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Combating the Participation Gap: Why New Media Literacy Matters

Distinguished Lecture, School of Information, UC Berkeley

Speaker(s): Henry Jenkins
Wednesday, February 6, 2008, 4:00pm-5: 30pm
South Hall

I. Digital natives vs. digital immigrants

A. The immigrant

-We don’t say the immigrant can’t do this or that.
-Jenkins wants a real conversation between adults and youth and fluidity of relationship between groups in the online world.

B. Participation gap is different than digital divide spoken about during Clinton era, this was more about access.
C. There’s a fundamental difference between a kid accessing stuff at the library and who can’t store his information and one who has unlimited access.
D. The unlimited access kid has different experiences with creating identity and information as social skills and competing to be a full participant in this society. It’s not just access, but it’s about defining cultural patterns.
E. It’s the hidden curriculum. There’s a different relationship to learning.
F. Transparency – kids don’t have a language of seeing themselves in a context
G. It’s not that kids are uncritical it’s that they don’t have ways to talk about it.
-PBS: “growing up online.”

II. Ethics challenge; how professional ethics emerged for journalists

1. Shows data on use of live journal.
2. You people need tools to process some of the stuff that’s going on.
3. It’s about how do young people treat each other in a community where they don’t physically “see” each other
4. Get the white paper

III. Skills and principles of learning
a. Multi-tasking
i. The ability to scan one’s environment and shifting focus to salient details. It’s about managing and shifting your attention and having a broader view of the world around you.

b. Play
i. The capacity to experiment with your surrounding as a form of problem-solving
1. Try, experiment, explore.
2. The core of a video game is experimenting.

C. appropriation
The ability to meaningfully sample and remix media content.

D. Networking
The ability to search for, synthesizes, and disseminates information.

E. Collective, intelligence, Pier Levi

1. the ability to pool knowledge and compare notes with others towards a common goal.
a. It starts with the assumption you have some expertise to contribute.
b. Teaches trust in others’ knowledge and social negotiations of knowledge sharing.
Ex. “Twin Peaks” and the divide between online fans’ understanding of the plot and characters and of the show critics who didn’t follow the blogs.

* Dumbing down is the clearest way out of the marketplace.

F. Ethics of learning
a. Gold farming in China and how kids are playing games for money. There is an anti-Chinese mania on gamers.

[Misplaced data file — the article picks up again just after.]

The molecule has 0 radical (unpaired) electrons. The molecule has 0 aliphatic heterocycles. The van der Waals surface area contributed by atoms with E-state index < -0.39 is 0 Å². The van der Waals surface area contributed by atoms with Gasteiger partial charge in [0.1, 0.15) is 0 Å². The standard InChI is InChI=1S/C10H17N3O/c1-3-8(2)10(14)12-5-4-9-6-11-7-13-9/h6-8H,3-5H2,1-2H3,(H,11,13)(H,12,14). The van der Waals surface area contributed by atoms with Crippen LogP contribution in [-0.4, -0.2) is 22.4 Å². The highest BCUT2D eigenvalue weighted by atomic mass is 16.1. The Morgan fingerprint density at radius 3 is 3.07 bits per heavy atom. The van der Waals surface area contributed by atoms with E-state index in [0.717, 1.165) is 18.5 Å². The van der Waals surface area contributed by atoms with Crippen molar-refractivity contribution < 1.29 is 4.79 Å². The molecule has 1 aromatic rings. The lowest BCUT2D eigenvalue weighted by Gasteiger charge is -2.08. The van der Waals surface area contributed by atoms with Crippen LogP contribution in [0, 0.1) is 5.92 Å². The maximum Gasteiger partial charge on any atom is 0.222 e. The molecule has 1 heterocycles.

b. There is no stigma for gold farming in China, but there is here in the US.
c. Find kids who are gold farming in US.
G. Debates on ownership and authorship
a. Appropriate existing media content as the raw materials for their own cultural expression through a range of remix practices.
b. See Henry’s blog

H. Privacy
a. Today’s privacy involves careful management of disclosure –what is hared, how is it presented and who can access it.
i. Ex. Srong party girl who started her blog about sex workers

I. identity
a. Through exploration, youth are able to “play” with different identities in a low –stakes method and environment. Online this process is less encumbering social norms or physical limitations.
b. The web IS your permanent record
c. Need to empower children to allow you to deal with the basic benefits and risks to when they are online and what is at stake.
J. Resources to develop
a. Social skills
i. WIkipedia
1, 280,000 million articles in Spanish

Think about different models of expertise. Check out exercises on his blog.

b. performance
Cosplus
The ability to adopt alternate identities for the purpose of improvisation and discovery.

www.projectml.org

C. Reaching your audience
Independent comments
Artists creating spaces where they can dialogue.

D. new media literacies
Ex. Herman Melville’s “Moby Dick”
1. in schools now media literacy is not integrated into the curriculum.
2. What makes Moby Dick a different book to read is that it’s a mash-up.
3. If we think of it as a mash-up we process it differently.
Reference: Ricardo Fitzwalley’s “Moby Dick”
Old vs. new version of Moby Dick

IV. Questions and answers

Kara question: You use the language of native and immigrants online and I wonder how that parallel/language/reality is going to shape your people’s sense of ethnic identify and also increasing or reducing immigrant gaps and access gaps.

Jenkins: We don’t deal with mixed cultures and realities online. Here hasn’t been a lot of research with diasporas identity.

How much of this media literacy skills building is relevant to adults? How do we teach them?

Jenkins: As a leader of the Center for Civic Media they starting to do media literacy for adults. Ellen Hume working with ethnic communities and ethnic negotiation at Center for Ethnic Media.

Other references and contacts:

Link TV
Civic Media Center, launched in Sept. 2007.
Education Arcade game
Media Lab at MIT
IQ game will take advantage of newspaper sites and create game as a social network,
Marin Levina
Mass comm. Berkeley
mlevina@berkeley.edu
Lonnie Brooks
Cal State East Bay does work in convergence

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